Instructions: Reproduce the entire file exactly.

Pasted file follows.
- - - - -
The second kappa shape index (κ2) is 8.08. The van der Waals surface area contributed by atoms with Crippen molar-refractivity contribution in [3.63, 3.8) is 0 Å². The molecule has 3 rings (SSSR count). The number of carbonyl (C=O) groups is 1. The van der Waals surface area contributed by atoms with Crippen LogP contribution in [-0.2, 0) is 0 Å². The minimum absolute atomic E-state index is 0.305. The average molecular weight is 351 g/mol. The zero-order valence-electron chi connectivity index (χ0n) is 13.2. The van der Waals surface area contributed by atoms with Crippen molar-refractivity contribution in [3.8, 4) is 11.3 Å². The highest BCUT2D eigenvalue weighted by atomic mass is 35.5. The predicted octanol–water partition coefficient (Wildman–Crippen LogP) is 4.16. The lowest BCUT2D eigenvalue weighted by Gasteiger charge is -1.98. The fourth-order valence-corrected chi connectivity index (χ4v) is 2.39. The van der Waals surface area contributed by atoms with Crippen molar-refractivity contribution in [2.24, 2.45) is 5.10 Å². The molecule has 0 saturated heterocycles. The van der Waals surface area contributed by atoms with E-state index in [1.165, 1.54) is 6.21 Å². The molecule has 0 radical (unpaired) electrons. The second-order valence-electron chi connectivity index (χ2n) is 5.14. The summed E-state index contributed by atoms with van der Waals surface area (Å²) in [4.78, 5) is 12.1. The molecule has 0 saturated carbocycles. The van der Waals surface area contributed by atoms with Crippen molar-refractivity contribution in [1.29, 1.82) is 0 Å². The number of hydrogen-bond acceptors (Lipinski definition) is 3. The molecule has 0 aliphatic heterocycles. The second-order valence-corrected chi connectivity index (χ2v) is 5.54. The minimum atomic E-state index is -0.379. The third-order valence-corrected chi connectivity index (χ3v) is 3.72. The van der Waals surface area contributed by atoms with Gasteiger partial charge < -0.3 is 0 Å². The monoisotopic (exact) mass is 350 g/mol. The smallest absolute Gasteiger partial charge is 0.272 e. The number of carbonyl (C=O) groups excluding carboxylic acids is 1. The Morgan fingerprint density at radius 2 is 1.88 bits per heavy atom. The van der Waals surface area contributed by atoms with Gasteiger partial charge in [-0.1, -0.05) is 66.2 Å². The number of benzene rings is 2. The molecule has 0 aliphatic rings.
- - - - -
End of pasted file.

The second kappa shape index (κ2) is 8.08. The van der Waals surface area contributed by atoms with Crippen molar-refractivity contribution in [3.63, 3.8) is 0 Å². The molecule has 3 rings (SSSR count). The number of carbonyl (C=O) groups is 1. The van der Waals surface area contributed by atoms with Crippen LogP contribution in [-0.2, 0) is 0 Å². The minimum absolute atomic E-state index is 0.305. The average molecular weight is 351 g/mol. The zero-order valence-electron chi connectivity index (χ0n) is 13.2. The van der Waals surface area contributed by atoms with Crippen molar-refractivity contribution in [3.8, 4) is 11.3 Å². The highest BCUT2D eigenvalue weighted by atomic mass is 35.5. The predicted octanol–water partition coefficient (Wildman–Crippen LogP) is 4.16. The lowest BCUT2D eigenvalue weighted by Gasteiger charge is -1.98. The fourth-order valence-corrected chi connectivity index (χ4v) is 2.39. The van der Waals surface area contributed by atoms with Crippen molar-refractivity contribution in [2.24, 2.45) is 5.10 Å². The molecule has 0 saturated heterocycles. The van der Waals surface area contributed by atoms with E-state index in [1.165, 1.54) is 6.21 Å². The molecule has 0 radical (unpaired) electrons. The second-order valence-electron chi connectivity index (χ2n) is 5.14. The summed E-state index contributed by atoms with van der Waals surface area (Å²) in [4.78, 5) is 12.1. The molecule has 0 saturated carbocycles. The van der Waals surface area contributed by atoms with Crippen molar-refractivity contribution in [1.29, 1.82) is 0 Å². The number of hydrogen-bond acceptors (Lipinski definition) is 3. The molecule has 0 aliphatic heterocycles. The second-order valence-corrected chi connectivity index (χ2v) is 5.54. The minimum atomic E-state index is -0.379. The third-order valence-corrected chi connectivity index (χ3v) is 3.72. The van der Waals surface area contributed by atoms with Gasteiger partial charge < -0.3 is 0 Å². The monoisotopic (exact) mass is 350 g/mol. The smallest absolute Gasteiger partial charge is 0.272 e. The number of carbonyl (C=O) groups excluding carboxylic acids is 1. The Morgan fingerprint density at radius 2 is 1.88 bits per heavy atom. The van der Waals surface area contributed by atoms with Gasteiger partial charge in [-0.1, -0.05) is 66.2 Å². The number of benzene rings is 2. The molecule has 0 aliphatic rings.